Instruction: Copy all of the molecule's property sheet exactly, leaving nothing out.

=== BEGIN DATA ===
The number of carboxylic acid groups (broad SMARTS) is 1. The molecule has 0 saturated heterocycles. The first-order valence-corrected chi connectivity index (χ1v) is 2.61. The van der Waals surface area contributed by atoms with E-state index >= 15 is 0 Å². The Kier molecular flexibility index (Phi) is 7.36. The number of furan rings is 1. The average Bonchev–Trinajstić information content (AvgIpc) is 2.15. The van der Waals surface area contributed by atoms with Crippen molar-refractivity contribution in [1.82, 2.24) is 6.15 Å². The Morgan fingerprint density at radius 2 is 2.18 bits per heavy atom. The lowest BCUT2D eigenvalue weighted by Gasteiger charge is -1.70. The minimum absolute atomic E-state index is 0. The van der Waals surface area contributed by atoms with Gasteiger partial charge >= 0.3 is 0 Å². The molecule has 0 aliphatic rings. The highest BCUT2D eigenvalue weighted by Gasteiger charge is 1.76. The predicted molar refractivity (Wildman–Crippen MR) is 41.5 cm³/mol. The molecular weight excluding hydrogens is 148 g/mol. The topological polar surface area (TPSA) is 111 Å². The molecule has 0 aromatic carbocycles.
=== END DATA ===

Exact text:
The number of carboxylic acid groups (broad SMARTS) is 1. The molecule has 0 saturated heterocycles. The first-order valence-corrected chi connectivity index (χ1v) is 2.61. The van der Waals surface area contributed by atoms with E-state index >= 15 is 0 Å². The Kier molecular flexibility index (Phi) is 7.36. The number of furan rings is 1. The average Bonchev–Trinajstić information content (AvgIpc) is 2.15. The van der Waals surface area contributed by atoms with Crippen molar-refractivity contribution in [1.82, 2.24) is 6.15 Å². The Morgan fingerprint density at radius 2 is 2.18 bits per heavy atom. The lowest BCUT2D eigenvalue weighted by Gasteiger charge is -1.70. The minimum absolute atomic E-state index is 0. The van der Waals surface area contributed by atoms with Gasteiger partial charge >= 0.3 is 0 Å². The molecule has 0 aliphatic rings. The highest BCUT2D eigenvalue weighted by Gasteiger charge is 1.76. The predicted molar refractivity (Wildman–Crippen MR) is 41.5 cm³/mol. The molecular weight excluding hydrogens is 148 g/mol. The topological polar surface area (TPSA) is 111 Å². The molecule has 0 aromatic carbocycles.